(c) 
Break up the blacktop and reduce stormwater runoff by using bricks, pavers, or textured surfaces for crosswalks. For uses subject to seasonal fluctuations, establish overflow parking using pervious surfaces such as porous pavement or cellular concrete blocks where the interstices of the blocks are filled with earth and planted with grass. The Planning Board remains responsible for determination of the adequacy of parking supply demand.
(d) 
Divide the rows of parking with planting strips and trees, averaging a tree every six spaces. Planting strips should be a minimum of 10 feet in width.
(e) 
Provide diamond-shaped tree islands six feet wide for every four to six parking stalls.
(f) 
Reduce visual impacts by breaking up large parking lots into smaller parking areas with a significant number of shade and evergreen trees and surrounded by hedges, stone walls or attractive fencing. Avoid more than 10 parking spaces in a continuous row and more than 60 spaces in any single parking area defined by landscaping.
(g) 
Use water gardens for stormwater management compliance retention basins, as specified in Article V, § 125-60, of this chapter.
(h) 
Create large planting islands (over 500 square feet) to be located throughout the lot and planted with shade and evergreen trees, low shrubs, and/or ground cover. These should preferably be located at the ends of parking rows, provided they do not interfere with safety sight distances.
(i) 
Provide planting islands between every 10 spaces to avoid long rows of parked cars. Each of these planting islands should provide at least one shade tree.
(j) 
Landscaping should be used to delineate vehicular and pedestrian patterns. Clear and legible signs, different color and texture paving materials, raised or inverted areas, and other techniques should be used to further direct the flow of both vehicular and pedestrian traffic within the lot.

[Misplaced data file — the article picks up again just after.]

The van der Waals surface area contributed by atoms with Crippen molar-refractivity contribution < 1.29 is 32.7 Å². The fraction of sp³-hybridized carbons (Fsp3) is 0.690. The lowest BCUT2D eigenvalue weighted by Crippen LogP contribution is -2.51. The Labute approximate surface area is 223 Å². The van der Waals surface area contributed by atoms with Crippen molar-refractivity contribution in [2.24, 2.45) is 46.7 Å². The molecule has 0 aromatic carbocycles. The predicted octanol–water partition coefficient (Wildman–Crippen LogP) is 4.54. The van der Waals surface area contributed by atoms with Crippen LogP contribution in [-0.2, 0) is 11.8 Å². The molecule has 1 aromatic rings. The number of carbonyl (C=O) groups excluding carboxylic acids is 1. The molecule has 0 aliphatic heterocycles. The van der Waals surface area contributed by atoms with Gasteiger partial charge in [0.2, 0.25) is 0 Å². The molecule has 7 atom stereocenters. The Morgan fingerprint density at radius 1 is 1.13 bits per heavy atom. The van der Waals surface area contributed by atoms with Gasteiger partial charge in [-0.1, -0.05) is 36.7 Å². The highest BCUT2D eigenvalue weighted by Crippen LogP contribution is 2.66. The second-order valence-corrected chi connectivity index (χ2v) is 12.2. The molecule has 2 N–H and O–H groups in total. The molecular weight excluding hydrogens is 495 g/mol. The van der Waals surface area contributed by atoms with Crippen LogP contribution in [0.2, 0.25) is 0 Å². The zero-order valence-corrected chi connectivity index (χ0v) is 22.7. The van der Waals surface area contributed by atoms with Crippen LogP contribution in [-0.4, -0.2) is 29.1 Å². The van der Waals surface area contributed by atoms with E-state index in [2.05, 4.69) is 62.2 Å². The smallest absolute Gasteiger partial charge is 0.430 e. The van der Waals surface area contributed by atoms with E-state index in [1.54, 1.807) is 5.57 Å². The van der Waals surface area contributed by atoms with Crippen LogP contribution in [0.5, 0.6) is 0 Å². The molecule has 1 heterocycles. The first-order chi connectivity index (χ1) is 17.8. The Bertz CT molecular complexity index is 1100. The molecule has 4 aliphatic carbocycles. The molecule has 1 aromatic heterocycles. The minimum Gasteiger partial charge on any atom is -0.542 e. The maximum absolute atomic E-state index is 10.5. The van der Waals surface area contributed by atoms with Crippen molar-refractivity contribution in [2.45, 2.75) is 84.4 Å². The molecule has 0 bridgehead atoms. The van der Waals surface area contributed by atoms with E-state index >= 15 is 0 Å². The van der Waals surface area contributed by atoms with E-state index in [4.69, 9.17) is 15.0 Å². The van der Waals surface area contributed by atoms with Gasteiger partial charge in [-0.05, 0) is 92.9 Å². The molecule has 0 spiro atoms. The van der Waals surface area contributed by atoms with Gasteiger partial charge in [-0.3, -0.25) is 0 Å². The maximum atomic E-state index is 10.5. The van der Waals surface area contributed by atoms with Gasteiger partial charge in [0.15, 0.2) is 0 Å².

(k) 
Use existing woodlands, if located on the site, by preserving as much as possible along the perimeter of the lot. Provide additional evergreen shrubs if needed.
(l) 
Lighting should complement the landscaping and architectural features on the site, should be distinctive and human-scale, and should avoid excessive glare or wasted light. See Article V, § 125-56, for lighting standards.
[1] 
Separate pedestrian walkways should be provided, where needed, to allow safe movement within the lots and to and from adjoining properties. These facilities should generally be oriented perpendicular to and between parking bays. Adjacent to the walks, trees should be planted. Coordinate pedestrian walkways with access for public transit if available or planned. The following walkway guidelines also apply:
[a] 
One walkway can serve as a collector for up to four bays of parked cars.
[b] 
The walkway should be four feet wide or wider if necessary for handicapped accessibility, allowing an additional 30 inches on each side for overhanging of automobiles.
[c]